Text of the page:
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This work offers an exploration into the worldview and social organization in a Zapotec town called Ixtepeji where people believe the world is threatening and filled with dangerous beings! Within the realm of cognitive anthropology, the author continually asks, "How do the people perceive their situation?" Through interview data and case histories the main topic unfolds of how Ixtepejanos perceive reality and how such perceptions affect, and in turn are affected by, the conduct of village life.
Conceiving of Christianity as a "worldview" has been one of the most significant events in the church in the last 150 years. In this new book David Naugle provides the best discussion yet of the history and contemporary use of worldview as a totalizing approach to faith and life. This informative volume first locates the origin of worldview in the writings of Immanuel Kant and surveys the rapid proliferation of its use throughout the English-speaking world. Naugle then provides the first study ever undertaken of the insights of major Western philosophers on the subject of worldview and offers an original examination of the role this concept has played in the natural and social sciences. Finally, Naugle gives the concept biblical and theological grounding, exploring the unique ways that worldview has been used in the Evangelical, Orthodox, and Catholic traditions. This clear presentation of the concept of worldview will be valuable to a wide range of readers.
Zapotec farmers in the northern sierra of Oaxaca, Mexico, are highly successful in providing their families with abundant, nutritious food in an ecologically sustainable fashion, although the premises that guide their agricultural practices would be considered erroneous by the standards of most agronomists and botanists in the United States and Europe. In this book, Roberto González convincingly argues that in fact Zapotec agricultural and dietary theories and practices constitute a valid local science, which has had a reciprocally beneficial relationship with European and United States farming and food systems since the sixteenth century. González bases his analysis upon direct participant observation in the farms and fields of a Zapotec village. By using the ethnographic fieldwork approach, he is able to describe and analyze the rich meanings that campesino families attach to their crops, lands, and animals. González also reviews the history of maize, sugarcane, and coffee cultivation in the Zapotec region to show how campesino farmers have intelligently and scientifically adapted their farming practices to local conditions over the course of centuries. By setting his ethnographic study of the Talea de Castro community within a historical world systems perspective, he also skillfully weighs the local impact of national and global currents ranging from Spanish colonialism to the 1910 Mexican Revolution to NAFTA. At the same time, he shows how, at the turn of the twenty-first century, the sustainable practices of "traditional" subsistence agriculture are beginning to replace the failed, unsustainable techniques of modern industrial farming in some parts of the United States and Europe.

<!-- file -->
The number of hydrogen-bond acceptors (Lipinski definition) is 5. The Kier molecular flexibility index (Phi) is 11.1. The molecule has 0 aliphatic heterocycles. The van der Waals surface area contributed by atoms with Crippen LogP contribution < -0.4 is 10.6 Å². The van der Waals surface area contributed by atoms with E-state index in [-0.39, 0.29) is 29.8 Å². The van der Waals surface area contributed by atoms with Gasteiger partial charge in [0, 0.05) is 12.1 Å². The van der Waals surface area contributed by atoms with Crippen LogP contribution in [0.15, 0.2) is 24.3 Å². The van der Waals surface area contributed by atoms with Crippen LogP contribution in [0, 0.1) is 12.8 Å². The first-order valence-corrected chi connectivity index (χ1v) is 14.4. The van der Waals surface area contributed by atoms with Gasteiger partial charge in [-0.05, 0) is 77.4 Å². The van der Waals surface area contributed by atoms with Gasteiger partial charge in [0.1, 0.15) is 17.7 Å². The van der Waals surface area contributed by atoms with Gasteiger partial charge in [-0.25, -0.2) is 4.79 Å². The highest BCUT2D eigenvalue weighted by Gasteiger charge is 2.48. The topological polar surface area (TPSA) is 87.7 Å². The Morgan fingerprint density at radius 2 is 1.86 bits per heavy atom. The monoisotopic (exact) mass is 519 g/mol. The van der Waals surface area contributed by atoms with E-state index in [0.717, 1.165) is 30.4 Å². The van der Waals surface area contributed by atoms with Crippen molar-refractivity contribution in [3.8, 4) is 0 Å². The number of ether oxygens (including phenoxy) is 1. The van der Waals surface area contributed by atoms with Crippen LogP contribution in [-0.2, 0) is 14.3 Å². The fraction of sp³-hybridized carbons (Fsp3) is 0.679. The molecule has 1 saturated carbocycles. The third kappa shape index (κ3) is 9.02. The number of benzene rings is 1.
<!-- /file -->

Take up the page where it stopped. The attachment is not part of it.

This book is a comprehensive compilation and discussion of research findings on female aggression from anthropology, social psychology, animal research, case studies, and representations in literature. This multidisciplinary approach will address such questions as: 'Are females less aggressive than males?' 'Is female aggressive behavior perhaps quantitatively, different than male aggressive behavior?' The book also discusses patterns of agression, the role of hormones in aggression, cultural differences, and how human aggression differs from aggression within animal species.
This book shows how Zapotec peasants migrating to Mexico City utilize paisanazgo--which prescribes solidarity among people from the same locale--as the basis for cooperation and mutual aid within a new environment. This study focuses on three groups of Mountain Zapotecs to explain why migrant associations were created and why they took different forms, citing regional variations in ethnicity, solidarity, occupational pursuits, and sociopolitical articulation to the nation in the three points of origin.

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